Much of the current ERC project relies on optical imaging in freely behaving mice, and specifically on the ability to chronically record large populations of the same neurons and longitudinally analyze their coding properties. This technological aspect is important to all aims of the ERC project. Therefore, we decided to further develop and validate our own algorithms for tracking the same neurons across days and weeks. This findings and technology from this work were recently published (Sheintuch et al, Cell Reports 2017), and presented at the Society for Neuroscience (SfN) Annual meeting. Summary of the project: Ca2+ imaging techniques permit time-lapse recordings of neuronal activity from large populations over weeks. However, without identifying the same neurons across imaging sessions (cell registration), longitudinal analysis of the neural code is restricted to population-level statistics. Accurate cell registration becomes challenging with increased numbers of cells, sessions, and inter-session intervals. Current cell registration practices, whether manual or automatic, do not quantitatively evaluate registration accuracy, possibly leading to data misinterpretation. We developed a probabilistic method that automatically registers cells across multiple sessions and estimates the registration confidence for each registered cell. Using large-scale Ca2+ imaging data recorded over weeks from the hippocampus and cortex of freely behaving mice, we show that our method performs more accurate registration than previously used routines, yielding estimated error rates <5%, and that the registration is scalable for many sessions. Thus, our method allows reliable longitudinal analysis of the same neurons over long time periods.

In another project (Rubin et al, eLife 2015) we tested our hypothesis that ongoing changes in the cellular composition and firing patterns of hippocampal ensembles over timescales of days uniquely timestamp experienced episodes in long-term memory. We performed time-lapse imaging of Ca2+ dynamics in large populations of hippocampal neurons in freely behaving mice to record hippocampal neural coding of episodes that occurred in different contexts and at different times over the course of two weeks. Our experiments revealed that CA1 neuronal dynamics carried temporal information via ensembles that had cellular composition and activity patterns unique to specific points in time. Temporally close episodes shared a common timestamp regardless of the spatial context in which they occurred, whereas temporally remote episodes had distinct timestamps, even if occurred within the same spatial context. Based on these results, we propose that days-scale hippocampal ensemble dynamics could support the formation of a mental timeline in which experienced events could be mnemonically associated or dissociated based on their temporal distance.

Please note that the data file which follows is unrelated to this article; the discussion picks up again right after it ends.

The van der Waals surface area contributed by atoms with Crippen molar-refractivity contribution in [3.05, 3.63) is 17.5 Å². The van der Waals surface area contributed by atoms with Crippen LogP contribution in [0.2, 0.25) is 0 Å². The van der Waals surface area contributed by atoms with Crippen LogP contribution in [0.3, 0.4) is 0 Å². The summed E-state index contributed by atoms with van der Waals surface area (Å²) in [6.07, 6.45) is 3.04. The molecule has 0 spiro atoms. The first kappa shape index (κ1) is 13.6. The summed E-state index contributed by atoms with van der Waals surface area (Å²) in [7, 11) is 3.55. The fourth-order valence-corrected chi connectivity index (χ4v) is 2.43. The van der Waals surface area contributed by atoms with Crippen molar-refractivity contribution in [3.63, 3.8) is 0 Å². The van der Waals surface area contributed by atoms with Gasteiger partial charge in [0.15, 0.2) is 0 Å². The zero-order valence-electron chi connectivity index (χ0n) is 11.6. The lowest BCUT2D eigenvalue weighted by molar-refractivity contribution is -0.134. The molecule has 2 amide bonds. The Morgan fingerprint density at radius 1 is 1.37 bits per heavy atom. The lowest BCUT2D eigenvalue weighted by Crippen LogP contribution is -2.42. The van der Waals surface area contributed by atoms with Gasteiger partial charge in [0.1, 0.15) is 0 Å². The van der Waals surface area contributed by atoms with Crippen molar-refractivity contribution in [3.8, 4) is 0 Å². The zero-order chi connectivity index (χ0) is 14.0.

To understand the function of adult neurogenesis we would like to reveal the changes that occur in the coding properties of dentate gyrus neurons throughout their development, and the changes that these neurons impose on neural codes generated by the hippocampus. We will do this using a combination of novel optical imaging and genetic targeting techniques for reading out and manipulating the activity of newborn neurons in the hippocampus.